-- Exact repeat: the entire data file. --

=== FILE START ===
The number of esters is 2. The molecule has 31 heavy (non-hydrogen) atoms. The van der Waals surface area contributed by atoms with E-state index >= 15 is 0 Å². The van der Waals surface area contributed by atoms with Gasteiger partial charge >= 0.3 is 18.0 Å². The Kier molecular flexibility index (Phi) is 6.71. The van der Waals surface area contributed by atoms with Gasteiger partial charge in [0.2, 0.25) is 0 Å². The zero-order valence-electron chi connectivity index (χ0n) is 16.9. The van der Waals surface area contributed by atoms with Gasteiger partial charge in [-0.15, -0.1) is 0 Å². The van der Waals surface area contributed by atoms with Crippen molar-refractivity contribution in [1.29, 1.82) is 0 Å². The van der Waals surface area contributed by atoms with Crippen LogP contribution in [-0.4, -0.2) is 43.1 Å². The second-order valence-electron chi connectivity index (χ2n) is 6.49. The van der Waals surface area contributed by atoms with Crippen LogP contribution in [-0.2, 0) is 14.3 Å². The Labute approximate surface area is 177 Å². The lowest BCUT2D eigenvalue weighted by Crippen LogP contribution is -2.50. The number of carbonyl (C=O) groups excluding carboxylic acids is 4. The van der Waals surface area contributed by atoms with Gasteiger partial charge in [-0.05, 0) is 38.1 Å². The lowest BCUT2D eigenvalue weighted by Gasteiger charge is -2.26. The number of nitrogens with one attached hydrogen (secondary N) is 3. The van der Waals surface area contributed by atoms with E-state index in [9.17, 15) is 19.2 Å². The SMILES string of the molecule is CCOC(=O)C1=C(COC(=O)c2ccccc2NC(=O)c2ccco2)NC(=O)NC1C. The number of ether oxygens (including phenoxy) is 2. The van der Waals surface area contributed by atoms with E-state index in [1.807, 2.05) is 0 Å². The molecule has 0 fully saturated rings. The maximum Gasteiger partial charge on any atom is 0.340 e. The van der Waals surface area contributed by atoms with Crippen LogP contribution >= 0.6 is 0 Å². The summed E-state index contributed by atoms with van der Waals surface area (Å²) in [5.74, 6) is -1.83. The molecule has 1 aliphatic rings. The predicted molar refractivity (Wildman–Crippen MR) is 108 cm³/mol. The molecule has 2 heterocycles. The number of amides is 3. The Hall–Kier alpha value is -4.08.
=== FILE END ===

The number of esters is 2. The molecule has 31 heavy (non-hydrogen) atoms. The van der Waals surface area contributed by atoms with E-state index >= 15 is 0 Å². The van der Waals surface area contributed by atoms with Gasteiger partial charge >= 0.3 is 18.0 Å². The Kier molecular flexibility index (Phi) is 6.71. The van der Waals surface area contributed by atoms with Gasteiger partial charge in [0.2, 0.25) is 0 Å². The zero-order valence-electron chi connectivity index (χ0n) is 16.9. The van der Waals surface area contributed by atoms with Gasteiger partial charge in [-0.15, -0.1) is 0 Å². The van der Waals surface area contributed by atoms with Crippen molar-refractivity contribution in [1.29, 1.82) is 0 Å². The van der Waals surface area contributed by atoms with Crippen LogP contribution in [-0.4, -0.2) is 43.1 Å². The second-order valence-electron chi connectivity index (χ2n) is 6.49. The van der Waals surface area contributed by atoms with Crippen LogP contribution in [-0.2, 0) is 14.3 Å². The Labute approximate surface area is 177 Å². The lowest BCUT2D eigenvalue weighted by Crippen LogP contribution is -2.50. The number of carbonyl (C=O) groups excluding carboxylic acids is 4. The van der Waals surface area contributed by atoms with Gasteiger partial charge in [-0.05, 0) is 38.1 Å². The lowest BCUT2D eigenvalue weighted by Gasteiger charge is -2.26. The number of nitrogens with one attached hydrogen (secondary N) is 3. The van der Waals surface area contributed by atoms with E-state index in [9.17, 15) is 19.2 Å². The SMILES string of the molecule is CCOC(=O)C1=C(COC(=O)c2ccccc2NC(=O)c2ccco2)NC(=O)NC1C. The number of ether oxygens (including phenoxy) is 2. The van der Waals surface area contributed by atoms with E-state index in [1.807, 2.05) is 0 Å². The molecule has 0 fully saturated rings. The maximum Gasteiger partial charge on any atom is 0.340 e. The van der Waals surface area contributed by atoms with Crippen LogP contribution >= 0.6 is 0 Å². The summed E-state index contributed by atoms with van der Waals surface area (Å²) in [5.74, 6) is -1.83. The molecule has 1 aliphatic rings. The predicted molar refractivity (Wildman–Crippen MR) is 108 cm³/mol. The molecule has 2 heterocycles. The number of amides is 3. The Hall–Kier alpha value is -4.08.